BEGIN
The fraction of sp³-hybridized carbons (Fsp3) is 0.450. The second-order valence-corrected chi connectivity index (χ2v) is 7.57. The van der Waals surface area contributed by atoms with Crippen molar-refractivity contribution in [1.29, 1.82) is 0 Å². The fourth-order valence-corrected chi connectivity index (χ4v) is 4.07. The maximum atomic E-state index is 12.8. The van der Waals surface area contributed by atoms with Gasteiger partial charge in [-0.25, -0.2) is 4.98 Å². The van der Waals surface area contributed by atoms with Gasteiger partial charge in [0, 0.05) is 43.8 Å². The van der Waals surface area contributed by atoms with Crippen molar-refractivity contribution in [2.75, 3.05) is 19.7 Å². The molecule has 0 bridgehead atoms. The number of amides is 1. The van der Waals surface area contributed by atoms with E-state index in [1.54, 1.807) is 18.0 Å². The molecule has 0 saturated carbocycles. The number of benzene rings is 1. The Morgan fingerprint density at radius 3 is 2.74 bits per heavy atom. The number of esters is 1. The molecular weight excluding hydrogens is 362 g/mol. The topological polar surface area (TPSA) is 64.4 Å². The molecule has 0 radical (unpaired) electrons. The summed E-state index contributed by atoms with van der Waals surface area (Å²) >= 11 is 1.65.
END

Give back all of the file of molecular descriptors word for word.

The fraction of sp³-hybridized carbons (Fsp3) is 0.450. The second-order valence-corrected chi connectivity index (χ2v) is 7.57. The van der Waals surface area contributed by atoms with Crippen molar-refractivity contribution in [1.29, 1.82) is 0 Å². The fourth-order valence-corrected chi connectivity index (χ4v) is 4.07. The maximum atomic E-state index is 12.8. The van der Waals surface area contributed by atoms with Gasteiger partial charge in [-0.25, -0.2) is 4.98 Å². The van der Waals surface area contributed by atoms with Gasteiger partial charge in [0, 0.05) is 43.8 Å². The van der Waals surface area contributed by atoms with Crippen molar-refractivity contribution in [2.75, 3.05) is 19.7 Å². The molecule has 0 bridgehead atoms. The number of amides is 1. The van der Waals surface area contributed by atoms with E-state index in [1.54, 1.807) is 18.0 Å². The molecule has 0 saturated carbocycles. The number of benzene rings is 1. The Morgan fingerprint density at radius 3 is 2.74 bits per heavy atom. The number of esters is 1. The molecular weight excluding hydrogens is 362 g/mol. The topological polar surface area (TPSA) is 64.4 Å². The molecule has 0 radical (unpaired) electrons. The summed E-state index contributed by atoms with van der Waals surface area (Å²) >= 11 is 1.65.